Fruit
* ready to eat, no ripening needed | **ethylene sensitive | ***ethylene producer.
FRUIT Refig or Not SPECIAL TIPS
APPLES -
August to January
Refrigerate 2 months *** Apples will absorb odours from potatoes, onions and other fragrant produce. They tend to soften 10 times faster at room temperature.
APPLES -
February to July
Refrigerate 2 to 3 weeks in perforated plastic bag in crisper
APRICOTS Room Temp. Until ripe
Refigerate 1 week (ripe), uncovered
***
ATEMOYA/CHERIMOYA Room Temp. Until ripe
Refigerate 3 to 5 days (ripe)
For best flavour, serve cold.
AVOCADOS Room Temp. Until ripe
Refigerate 2 to 5 days (ripe)
***
BANANAS Room Temp. Until ripe
Refigerate 1 to 2 days, uncovered (ripe) If refrigerated, banana skin will darken but it will remain fresh.
**Unripe bananas. ***Ripe bananas.
BLUEBERRIES Refrigerate 10 days, loosely covered * Store in shallow container.
CARAMBOLA (STAR FRUIT) Room Temp. Until ripe
Refigerate 1 week (ripe)
***
CHERRIES Refrigerate 3 days * Sweet cherries will absorb odours from fragrant produce. Select cherries with stems since stems prolong shelf life.
COCONUT Room Temp. 1 to 2 weeks
Refrigerate 1 to 2 weeks, whole, uncovered
* Refrigerate grated coconut for 1 week.
CRANBERRIES Refrigerate 2 weeks *
GRAPEFRUIT Room Temp. 1 week; store loosely in open or perforated plastic bag
Refrigerate 1 month; store loosely in open or perforated plastic bag
* Grapefruit produce odours that are absorbed by meat, eggs and dairy products.
GRAPES Refrigerate 5 days * Grapes will absorb odours produced by leeks and green onions.
KIWIFRUIT Room Temp. Until ripe
Refigerate 1 to 2 weeks (ripe)
** Unripe kiwifruit. *** Ripe kiwifruit.
LEMONS & LIMES Room Temp. 1 week; store loosely in open or perforated plastic bag
Refrigerate 1 month; store loosely in open or perforated plastic bag
* Lemons and limes produce odours that are absorbed by meat, eggs and dairy products.
LYCHEE/LONGAN Refrigerate 1 to 2 weeks * For best flavour, choose fruit that is full, heavy and not cracked.
MANGOS Room Temp. Until ripe
Refigerate 3 days (ripe)
***
MELONS - most types, e.g. cantaloupe, honeydew, casaba, Crenshaw, Santa Claus, etc. Room Temp. Until ripe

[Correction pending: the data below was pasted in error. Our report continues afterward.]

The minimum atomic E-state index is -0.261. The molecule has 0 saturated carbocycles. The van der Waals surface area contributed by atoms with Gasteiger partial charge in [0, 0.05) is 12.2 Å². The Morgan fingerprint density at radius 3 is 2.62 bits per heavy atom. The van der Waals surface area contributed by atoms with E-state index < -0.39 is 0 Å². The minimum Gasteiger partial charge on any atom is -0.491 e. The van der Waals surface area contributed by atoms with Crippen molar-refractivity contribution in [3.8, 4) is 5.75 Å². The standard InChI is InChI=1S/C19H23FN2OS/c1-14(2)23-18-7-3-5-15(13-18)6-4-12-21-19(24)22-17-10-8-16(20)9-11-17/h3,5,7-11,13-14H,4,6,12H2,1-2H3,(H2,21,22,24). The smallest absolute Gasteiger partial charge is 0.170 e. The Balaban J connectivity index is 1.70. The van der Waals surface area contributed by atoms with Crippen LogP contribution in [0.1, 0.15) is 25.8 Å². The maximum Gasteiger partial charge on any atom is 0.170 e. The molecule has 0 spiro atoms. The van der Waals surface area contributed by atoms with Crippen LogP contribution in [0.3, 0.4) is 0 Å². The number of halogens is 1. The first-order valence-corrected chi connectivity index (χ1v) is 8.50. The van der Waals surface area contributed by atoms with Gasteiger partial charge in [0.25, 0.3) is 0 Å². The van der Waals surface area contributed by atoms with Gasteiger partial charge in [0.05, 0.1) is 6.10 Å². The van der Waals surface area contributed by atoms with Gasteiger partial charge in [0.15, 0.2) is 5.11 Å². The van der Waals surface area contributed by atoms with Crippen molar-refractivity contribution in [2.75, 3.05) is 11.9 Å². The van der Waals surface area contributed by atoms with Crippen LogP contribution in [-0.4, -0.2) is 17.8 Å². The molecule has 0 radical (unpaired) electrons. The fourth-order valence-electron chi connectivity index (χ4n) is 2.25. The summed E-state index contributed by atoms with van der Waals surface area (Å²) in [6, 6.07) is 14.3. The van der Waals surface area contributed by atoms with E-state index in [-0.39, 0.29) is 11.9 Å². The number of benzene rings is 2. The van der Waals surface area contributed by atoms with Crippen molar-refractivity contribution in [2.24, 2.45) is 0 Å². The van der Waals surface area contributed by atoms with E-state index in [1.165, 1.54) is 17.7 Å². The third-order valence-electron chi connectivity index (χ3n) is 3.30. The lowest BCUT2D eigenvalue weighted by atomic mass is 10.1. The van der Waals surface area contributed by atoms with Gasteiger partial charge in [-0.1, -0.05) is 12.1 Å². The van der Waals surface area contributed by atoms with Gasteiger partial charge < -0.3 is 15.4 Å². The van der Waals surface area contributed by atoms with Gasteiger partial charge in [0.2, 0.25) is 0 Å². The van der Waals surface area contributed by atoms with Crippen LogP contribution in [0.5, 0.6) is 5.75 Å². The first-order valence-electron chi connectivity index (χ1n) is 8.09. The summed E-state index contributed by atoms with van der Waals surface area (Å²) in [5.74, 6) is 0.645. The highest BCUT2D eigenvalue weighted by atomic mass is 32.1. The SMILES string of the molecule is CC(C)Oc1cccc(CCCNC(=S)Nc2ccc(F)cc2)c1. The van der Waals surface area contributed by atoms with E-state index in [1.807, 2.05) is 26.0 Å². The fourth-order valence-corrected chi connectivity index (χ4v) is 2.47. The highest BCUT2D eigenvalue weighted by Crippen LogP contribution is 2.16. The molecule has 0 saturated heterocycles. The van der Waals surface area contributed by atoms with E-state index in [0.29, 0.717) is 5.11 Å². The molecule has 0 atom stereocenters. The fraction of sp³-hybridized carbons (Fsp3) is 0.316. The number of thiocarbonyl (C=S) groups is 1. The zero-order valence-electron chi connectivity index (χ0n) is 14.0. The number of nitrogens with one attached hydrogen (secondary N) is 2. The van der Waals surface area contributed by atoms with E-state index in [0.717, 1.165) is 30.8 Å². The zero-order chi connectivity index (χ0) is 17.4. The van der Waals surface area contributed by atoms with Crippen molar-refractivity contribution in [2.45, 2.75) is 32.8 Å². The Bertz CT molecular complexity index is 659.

Refrigerate 3 days (ripe), whole, uncovered
*** Always refrigerate cut melon; cover well and store away from other produce. Use cut melon within two days **
-watermelon Room Temp. a Few days
Refrigerate 1 week, whole, uncovered
NECTARINES Room Temp. Until ripe
Refigerate 1 week (ripe)
***
ORANGES Room Temp. 1 week; store loosely in open or perforated plastic bag
Refrigerate 1 month; store loosely in open or perforated plastic bag
* Oranges produce odours that are absorbed by meat, eggs and dairy products. .
PAPAYA Room Temp. Until ripe
Refigerate 1 week (ripe)
*** Only store fully or half-ripened papaya in the refrigerator since cool temperatures shut down the ripening process.
PASSION FRUIT Refrigerate 1 week (ripe) ***
PEACHES Room Temp. Until ripe
Refigerate 1 week; store uncovered in a single layer
***
PEARS Room Temp. Until ripe
Refigerate 2 to 3 days; store uncovered in a single layer
***Pears are ripe when flesh around stem gives to gentle pressure.
PERSIMMON Room Temp. Until ripe
Refigerate 3 days (ripe)
***
PINEAPPLE Refrigerate 3 days, uncovered * Pineapples will absorb odours produced by avocados and green peppers.
PLANTAIN Room Temp. Until ripe
Refrigerate 2 to 3 weeks (ripe), uncovered
Plantains must be cooked before eating. Do not refrigerate unless very ripe.
PLUMS Room Temp. Until ripe
Refrigerate 3 to 5 days (ripe)
***
POMEGRANATES Refrigerate 3 to 4 weeks *
PRICKLY PEAR Room Temp. Until ripe
Refrigerate 1 to 2 days
*
RASPBERRIES Refrigerate 1 to 2 days, loosely covered in shallow container *
RHUBARB Refrigerate 5 days * Rhubarb will absorb odours produced by avocados and green onions.